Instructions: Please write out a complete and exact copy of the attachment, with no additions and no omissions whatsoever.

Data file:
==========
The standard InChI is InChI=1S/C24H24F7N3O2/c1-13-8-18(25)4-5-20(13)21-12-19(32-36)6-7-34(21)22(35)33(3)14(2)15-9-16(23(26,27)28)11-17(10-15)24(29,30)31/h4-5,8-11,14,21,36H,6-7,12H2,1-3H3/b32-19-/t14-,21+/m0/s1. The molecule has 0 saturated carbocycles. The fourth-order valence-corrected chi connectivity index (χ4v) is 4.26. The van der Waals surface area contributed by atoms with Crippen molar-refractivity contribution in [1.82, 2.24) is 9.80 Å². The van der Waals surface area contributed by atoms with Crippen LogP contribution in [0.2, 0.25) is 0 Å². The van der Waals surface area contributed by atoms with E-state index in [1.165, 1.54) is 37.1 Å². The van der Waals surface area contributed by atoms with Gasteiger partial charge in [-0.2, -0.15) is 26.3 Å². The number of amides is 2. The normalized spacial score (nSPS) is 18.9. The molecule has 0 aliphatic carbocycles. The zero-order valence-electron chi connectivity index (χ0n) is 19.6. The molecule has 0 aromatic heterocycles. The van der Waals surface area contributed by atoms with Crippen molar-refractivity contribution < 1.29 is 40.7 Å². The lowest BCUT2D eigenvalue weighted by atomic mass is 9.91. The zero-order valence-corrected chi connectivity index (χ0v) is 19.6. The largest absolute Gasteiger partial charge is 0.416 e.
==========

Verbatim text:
The standard InChI is InChI=1S/C24H24F7N3O2/c1-13-8-18(25)4-5-20(13)21-12-19(32-36)6-7-34(21)22(35)33(3)14(2)15-9-16(23(26,27)28)11-17(10-15)24(29,30)31/h4-5,8-11,14,21,36H,6-7,12H2,1-3H3/b32-19-/t14-,21+/m0/s1. The molecule has 0 saturated carbocycles. The fourth-order valence-corrected chi connectivity index (χ4v) is 4.26. The van der Waals surface area contributed by atoms with Crippen molar-refractivity contribution in [1.82, 2.24) is 9.80 Å². The van der Waals surface area contributed by atoms with Crippen LogP contribution in [0.2, 0.25) is 0 Å². The van der Waals surface area contributed by atoms with E-state index in [1.165, 1.54) is 37.1 Å². The van der Waals surface area contributed by atoms with Gasteiger partial charge in [-0.2, -0.15) is 26.3 Å². The number of amides is 2. The normalized spacial score (nSPS) is 18.9. The molecule has 0 aliphatic carbocycles. The zero-order valence-electron chi connectivity index (χ0n) is 19.6. The molecule has 0 aromatic heterocycles. The van der Waals surface area contributed by atoms with Crippen molar-refractivity contribution < 1.29 is 40.7 Å². The lowest BCUT2D eigenvalue weighted by atomic mass is 9.91. The zero-order valence-corrected chi connectivity index (χ0v) is 19.6. The largest absolute Gasteiger partial charge is 0.416 e.